Cherry blossom trees are popular around the world, but in Washington, D.C.—the city neighboring my suburban Virginia town—they are a very big deal.
D.C.’s Japanese cherry blossom trees, which ring the amoeba-shaped Tidal Basin, were a gift from Mayor Yukio Ozaki of Tokyo City to the city in 1912. When the trees are in full bloom, their branches form ethereal canopies of pale pink petals, making an already lovely park a breathtakingly beautiful destination—but only for two weeks of the year.
Traipsing through the trees is an annual tradition for many beltway residents, who keep a close watch on exactly when the blossoms open each year (there’s even a live #BloomCam trained on the trees, which are expected to bloom fully the first week of April).
This year, D.C. city officials are dissuading people from coming to visit the trees, worrying that crowds will spread COVID-19 infections. Time will tell if that request will be heeded by blossom-loving residents, or if perhaps the city will find a way to limit foot traffic.
In the meantime, I’ve found a glittering consolation prize—and one with blooms that will never fade—in the jewelry world.
Syna Jewels, which was founded in 2003 by husband-and-wife team Dharmesh and Namrata Kothari, has crafted three stunning pendant necklaces depicting cherry blossom branches in full bloom. We caught up with Namrata to find out more about them.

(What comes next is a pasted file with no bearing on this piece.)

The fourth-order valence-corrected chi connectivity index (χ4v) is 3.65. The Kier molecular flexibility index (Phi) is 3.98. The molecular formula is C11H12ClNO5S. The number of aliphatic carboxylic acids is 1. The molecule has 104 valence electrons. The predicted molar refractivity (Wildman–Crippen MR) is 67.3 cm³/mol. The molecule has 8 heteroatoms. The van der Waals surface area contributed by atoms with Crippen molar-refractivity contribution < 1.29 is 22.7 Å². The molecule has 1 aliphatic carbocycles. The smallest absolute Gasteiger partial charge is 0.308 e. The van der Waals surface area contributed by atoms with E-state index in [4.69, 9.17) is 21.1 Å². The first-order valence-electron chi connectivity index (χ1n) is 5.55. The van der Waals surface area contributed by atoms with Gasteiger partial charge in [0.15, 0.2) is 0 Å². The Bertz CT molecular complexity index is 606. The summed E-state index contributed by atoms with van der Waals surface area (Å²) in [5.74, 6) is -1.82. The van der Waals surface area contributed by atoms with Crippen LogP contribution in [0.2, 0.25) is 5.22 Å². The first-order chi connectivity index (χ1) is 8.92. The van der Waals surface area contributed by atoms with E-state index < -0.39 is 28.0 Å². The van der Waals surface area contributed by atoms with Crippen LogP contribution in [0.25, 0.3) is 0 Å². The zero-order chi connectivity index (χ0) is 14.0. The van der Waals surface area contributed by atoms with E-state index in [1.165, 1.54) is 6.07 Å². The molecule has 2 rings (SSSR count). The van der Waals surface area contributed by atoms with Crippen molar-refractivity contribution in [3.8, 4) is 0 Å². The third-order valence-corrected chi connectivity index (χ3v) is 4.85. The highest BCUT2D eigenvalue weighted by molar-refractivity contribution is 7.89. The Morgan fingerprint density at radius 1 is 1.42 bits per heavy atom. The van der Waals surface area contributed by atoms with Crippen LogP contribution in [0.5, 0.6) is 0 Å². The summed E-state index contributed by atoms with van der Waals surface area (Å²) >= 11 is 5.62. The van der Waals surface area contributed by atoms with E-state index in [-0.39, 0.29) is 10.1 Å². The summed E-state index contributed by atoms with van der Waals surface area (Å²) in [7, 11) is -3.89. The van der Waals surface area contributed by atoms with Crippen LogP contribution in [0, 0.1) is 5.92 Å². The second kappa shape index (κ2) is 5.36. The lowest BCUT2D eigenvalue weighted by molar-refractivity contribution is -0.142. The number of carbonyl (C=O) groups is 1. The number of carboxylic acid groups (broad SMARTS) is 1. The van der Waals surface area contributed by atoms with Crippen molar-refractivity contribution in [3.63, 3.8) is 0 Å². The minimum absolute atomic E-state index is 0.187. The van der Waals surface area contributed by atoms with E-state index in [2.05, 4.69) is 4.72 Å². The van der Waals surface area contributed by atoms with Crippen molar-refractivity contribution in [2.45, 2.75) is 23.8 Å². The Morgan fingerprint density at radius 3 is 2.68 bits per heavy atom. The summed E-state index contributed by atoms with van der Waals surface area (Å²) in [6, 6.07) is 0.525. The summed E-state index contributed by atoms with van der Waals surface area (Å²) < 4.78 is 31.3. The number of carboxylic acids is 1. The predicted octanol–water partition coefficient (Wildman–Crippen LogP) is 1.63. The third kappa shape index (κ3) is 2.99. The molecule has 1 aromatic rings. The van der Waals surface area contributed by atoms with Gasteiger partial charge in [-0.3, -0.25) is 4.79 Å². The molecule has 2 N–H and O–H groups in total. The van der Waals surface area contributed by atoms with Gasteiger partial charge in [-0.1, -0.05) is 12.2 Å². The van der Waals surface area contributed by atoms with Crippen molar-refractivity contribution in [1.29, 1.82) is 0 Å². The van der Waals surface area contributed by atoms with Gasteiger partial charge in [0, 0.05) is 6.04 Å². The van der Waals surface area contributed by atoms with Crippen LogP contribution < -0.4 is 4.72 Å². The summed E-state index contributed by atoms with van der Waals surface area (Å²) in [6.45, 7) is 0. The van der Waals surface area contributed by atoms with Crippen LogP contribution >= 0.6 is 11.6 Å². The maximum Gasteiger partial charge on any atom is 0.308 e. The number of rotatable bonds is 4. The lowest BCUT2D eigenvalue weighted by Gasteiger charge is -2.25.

JCK: Hi! Have you always had an affinity for cherry trees?
Namrata Kothari: Spring is simply the happiest time of the year. We love to see the vibrant flowers bloom around us and lighten up the mood after winter’s grays. The pink of the cherry blossom is by far our favorite!
What inspired the round design, and depicting branches as you did? Why not just the bloom?
All Syna shapes are typically round, with soft curves and silhouettes, which is why we chose the design. We wanted to design the full picture of a precious moment in nature that lasts only a few weeks.
What made you gravitate to abalone shell and mother-of-pearl—materials not commonly found in fashion fine jewelry these days?
We used three different materials as the base for these pendants—abalone shell, mother-of-pearl, and oxidized silver—giving each one its own distinct feeling and style. We love the organic and natural look of the shells—the reflection of light on them is just magnificent. They’re also relatively easy to work with in terms of carving and creating intricate details.
What were the main challenges of fabricating these pieces?
It can always be difficult to create such a detailed concept on a small surface, but we knew the cherry blossoms’ story needed to come across exactly as we envisioned it. I’m a little biased, but I’m proud of what we were able to create!
Top: Jardin Cherry Blossom pendant in 18k yellow gold with oxidized silver, champagne diamonds, and emeralds; Syna (all photos courtesy of Syna Jewels)
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